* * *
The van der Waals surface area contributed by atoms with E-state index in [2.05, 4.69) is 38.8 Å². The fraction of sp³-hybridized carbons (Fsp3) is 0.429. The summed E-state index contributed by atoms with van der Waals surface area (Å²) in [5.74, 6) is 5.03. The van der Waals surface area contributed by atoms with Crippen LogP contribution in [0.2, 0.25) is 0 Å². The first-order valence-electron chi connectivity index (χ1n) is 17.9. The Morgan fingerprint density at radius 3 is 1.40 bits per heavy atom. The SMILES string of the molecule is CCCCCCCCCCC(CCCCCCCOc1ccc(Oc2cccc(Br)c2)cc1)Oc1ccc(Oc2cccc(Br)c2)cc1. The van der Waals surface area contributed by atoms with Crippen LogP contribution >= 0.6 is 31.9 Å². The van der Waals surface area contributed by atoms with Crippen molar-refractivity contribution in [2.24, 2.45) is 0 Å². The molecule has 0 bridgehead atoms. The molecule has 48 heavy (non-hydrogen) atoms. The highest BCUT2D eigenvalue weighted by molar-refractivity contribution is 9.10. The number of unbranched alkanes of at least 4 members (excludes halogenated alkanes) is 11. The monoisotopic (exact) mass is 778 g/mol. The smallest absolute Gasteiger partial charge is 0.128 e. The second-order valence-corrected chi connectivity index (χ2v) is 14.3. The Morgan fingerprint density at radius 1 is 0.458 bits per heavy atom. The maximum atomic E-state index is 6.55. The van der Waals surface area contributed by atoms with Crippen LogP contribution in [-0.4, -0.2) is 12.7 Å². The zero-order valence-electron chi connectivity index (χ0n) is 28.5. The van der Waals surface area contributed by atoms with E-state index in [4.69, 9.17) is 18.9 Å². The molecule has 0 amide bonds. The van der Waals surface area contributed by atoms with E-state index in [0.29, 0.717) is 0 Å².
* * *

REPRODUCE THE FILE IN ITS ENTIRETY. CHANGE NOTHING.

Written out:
The van der Waals surface area contributed by atoms with E-state index in [2.05, 4.69) is 38.8 Å². The fraction of sp³-hybridized carbons (Fsp3) is 0.429. The summed E-state index contributed by atoms with van der Waals surface area (Å²) in [5.74, 6) is 5.03. The van der Waals surface area contributed by atoms with Crippen LogP contribution in [0.2, 0.25) is 0 Å². The first-order valence-electron chi connectivity index (χ1n) is 17.9. The Morgan fingerprint density at radius 3 is 1.40 bits per heavy atom. The SMILES string of the molecule is CCCCCCCCCCC(CCCCCCCOc1ccc(Oc2cccc(Br)c2)cc1)Oc1ccc(Oc2cccc(Br)c2)cc1. The van der Waals surface area contributed by atoms with Crippen LogP contribution >= 0.6 is 31.9 Å². The van der Waals surface area contributed by atoms with Crippen molar-refractivity contribution in [2.24, 2.45) is 0 Å². The molecule has 0 bridgehead atoms. The molecule has 48 heavy (non-hydrogen) atoms. The highest BCUT2D eigenvalue weighted by molar-refractivity contribution is 9.10. The number of unbranched alkanes of at least 4 members (excludes halogenated alkanes) is 11. The monoisotopic (exact) mass is 778 g/mol. The smallest absolute Gasteiger partial charge is 0.128 e. The second-order valence-corrected chi connectivity index (χ2v) is 14.3. The Morgan fingerprint density at radius 1 is 0.458 bits per heavy atom. The maximum atomic E-state index is 6.55. The van der Waals surface area contributed by atoms with Crippen LogP contribution in [-0.4, -0.2) is 12.7 Å². The zero-order valence-electron chi connectivity index (χ0n) is 28.5. The van der Waals surface area contributed by atoms with E-state index in [4.69, 9.17) is 18.9 Å². The molecule has 0 amide bonds. The van der Waals surface area contributed by atoms with E-state index in [0.29, 0.717) is 0 Å².